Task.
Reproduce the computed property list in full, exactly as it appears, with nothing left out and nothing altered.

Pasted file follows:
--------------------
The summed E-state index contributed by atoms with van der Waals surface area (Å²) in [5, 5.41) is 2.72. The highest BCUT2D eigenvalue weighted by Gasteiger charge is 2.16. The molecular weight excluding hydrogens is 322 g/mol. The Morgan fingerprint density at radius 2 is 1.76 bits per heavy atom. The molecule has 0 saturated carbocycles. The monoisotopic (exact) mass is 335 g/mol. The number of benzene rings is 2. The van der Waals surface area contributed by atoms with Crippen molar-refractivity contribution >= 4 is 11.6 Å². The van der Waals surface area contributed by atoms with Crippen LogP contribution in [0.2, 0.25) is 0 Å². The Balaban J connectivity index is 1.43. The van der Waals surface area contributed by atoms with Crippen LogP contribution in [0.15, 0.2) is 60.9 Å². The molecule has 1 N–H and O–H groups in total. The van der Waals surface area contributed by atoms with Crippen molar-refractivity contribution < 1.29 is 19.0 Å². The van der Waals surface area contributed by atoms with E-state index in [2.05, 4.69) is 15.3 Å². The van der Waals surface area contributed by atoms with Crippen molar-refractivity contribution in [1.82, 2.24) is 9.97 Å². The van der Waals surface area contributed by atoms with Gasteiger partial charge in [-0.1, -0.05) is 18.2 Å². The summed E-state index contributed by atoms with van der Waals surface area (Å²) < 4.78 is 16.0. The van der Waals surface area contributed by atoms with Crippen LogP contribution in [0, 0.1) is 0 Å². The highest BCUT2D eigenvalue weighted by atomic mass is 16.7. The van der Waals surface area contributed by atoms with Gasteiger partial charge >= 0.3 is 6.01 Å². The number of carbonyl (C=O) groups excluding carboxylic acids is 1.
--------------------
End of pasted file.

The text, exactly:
The summed E-state index contributed by atoms with van der Waals surface area (Å²) in [5, 5.41) is 2.72. The highest BCUT2D eigenvalue weighted by Gasteiger charge is 2.16. The molecular weight excluding hydrogens is 322 g/mol. The Morgan fingerprint density at radius 2 is 1.76 bits per heavy atom. The molecule has 0 saturated carbocycles. The monoisotopic (exact) mass is 335 g/mol. The number of benzene rings is 2. The van der Waals surface area contributed by atoms with Crippen molar-refractivity contribution >= 4 is 11.6 Å². The van der Waals surface area contributed by atoms with Crippen LogP contribution in [0.2, 0.25) is 0 Å². The Balaban J connectivity index is 1.43. The van der Waals surface area contributed by atoms with Crippen LogP contribution in [0.15, 0.2) is 60.9 Å². The molecule has 1 N–H and O–H groups in total. The van der Waals surface area contributed by atoms with Crippen molar-refractivity contribution < 1.29 is 19.0 Å². The van der Waals surface area contributed by atoms with E-state index in [2.05, 4.69) is 15.3 Å². The van der Waals surface area contributed by atoms with Crippen molar-refractivity contribution in [1.82, 2.24) is 9.97 Å². The van der Waals surface area contributed by atoms with Gasteiger partial charge in [-0.1, -0.05) is 18.2 Å². The summed E-state index contributed by atoms with van der Waals surface area (Å²) < 4.78 is 16.0. The van der Waals surface area contributed by atoms with Crippen LogP contribution in [0, 0.1) is 0 Å². The highest BCUT2D eigenvalue weighted by atomic mass is 16.7. The van der Waals surface area contributed by atoms with Gasteiger partial charge >= 0.3 is 6.01 Å². The number of carbonyl (C=O) groups excluding carboxylic acids is 1.